This is the most influential theory of
moral development and, unlike Piaget's, it has undergone a number of
revisions over the years. Kohlberg sees moral development as a more
gradual process than Piaget, but still one that progresses through set
stages. Also like Piaget, he believed that it was the thinking behind
moral judgements that was crucial in determining the child's level. For
example, most children believe that it is wrong to break the law, however,
the reasons they give are indicative of their reasoning, so 'because it is
wrong' would suggest a low level of moral development. As already
mentioned in the bit on Piaget, Kohlberg sees cognitive development as a
crucial precursor to moral development.
Kohlberg developed his theory by reading
stories to children. These he referred to as moral dilemmas.
classic is the story of Heinz.
'In Europe, a woman was near death from a special kind of cancer. There
was one drug that the doctors thought might save her. It was a form of
radium that a druggist in the same town had recently discovered. The
drug was expensive to make, but the druggist was charging ten times what
the drug cost him to make. He paid $200 for the radium and charged
$2000 for a small dose of the drug. The sick woman's husband, Heinz,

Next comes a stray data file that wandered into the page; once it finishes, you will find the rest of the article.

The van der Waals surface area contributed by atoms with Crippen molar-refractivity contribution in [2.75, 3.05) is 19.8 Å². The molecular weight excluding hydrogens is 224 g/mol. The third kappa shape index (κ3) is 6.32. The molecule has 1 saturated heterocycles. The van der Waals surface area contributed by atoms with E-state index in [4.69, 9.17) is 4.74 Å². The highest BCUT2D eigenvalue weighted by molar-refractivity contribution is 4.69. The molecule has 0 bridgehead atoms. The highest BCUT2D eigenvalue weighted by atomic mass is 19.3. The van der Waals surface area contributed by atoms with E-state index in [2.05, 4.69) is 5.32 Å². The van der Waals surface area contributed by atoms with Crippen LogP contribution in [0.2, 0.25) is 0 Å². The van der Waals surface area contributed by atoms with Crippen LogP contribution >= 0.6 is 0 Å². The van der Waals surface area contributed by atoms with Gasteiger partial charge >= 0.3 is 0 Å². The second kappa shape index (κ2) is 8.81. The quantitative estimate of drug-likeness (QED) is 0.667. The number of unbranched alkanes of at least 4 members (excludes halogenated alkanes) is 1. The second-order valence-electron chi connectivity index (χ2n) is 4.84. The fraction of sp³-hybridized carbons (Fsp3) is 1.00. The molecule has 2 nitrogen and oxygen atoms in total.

went to everyone he knew to borrow the money, but he could only get
together $1000 which is half what it cost.
told the druggist that his wife was dying, and asked him to sell it
cheaper or let him pay later. But the druggist said 'No, I discovered the drug and I'm going to make money from it.'
Heinz got desperate and broke into the man's store to steal the
drug for his wife.'
Following the story Kohlberg would ask
Should Heinz steal the drug?
Why or why not?
Does he have a duty or obligation to
Should he steal the drug if he does not
love his wife?
Should he steal for a stranger?
It is illegal, is it morally wrong?
The research was carried out on 72 boys
from Chicago, aged 10, 13 and 16. The longitudinal study began in 1955
and lasted for 26 years with the boys being tested at intervals in that
time. The final results were published by Colby et al 1n 1983.
Kohlberg concluded that there are three
levels of moral development; Preconventional, Conventional and
Postconventional. Each of thses consists of two stages, giving six stages
The table below outlines the 3 levels and
6 stages of Kohlberg’s theory. Realistically you are unlikely to remember
this in every detail however the three levels are not difficult;
conventional in the middle, ‘pre’ before it and ‘post’ after it. The last
column conatins lots of detail but try and memorise the overall pattern,
for example the first stage is basic, right and wrong depends upon what we
are punished for. Later the child tries to please others with its
behaviour and the last two stages consider much wider issues such as
personal values and moral principles.
Research in support of Kohlberg
Kohlberg himself folowed up his original
study every 2 to 5 years and found that progression in morality does
Kohlberg (1969) carried out similar
research in other countries, Britain, Mexico, Turkey, Yucatan and Taiwan
and again found similar patterns. It was also noted that moral
development was slower in non-industrialised nations.
There is widespread support for the first
five stages of development and in the order that Kohlberg suggested.
Snarey (1987) carried out a meta analysis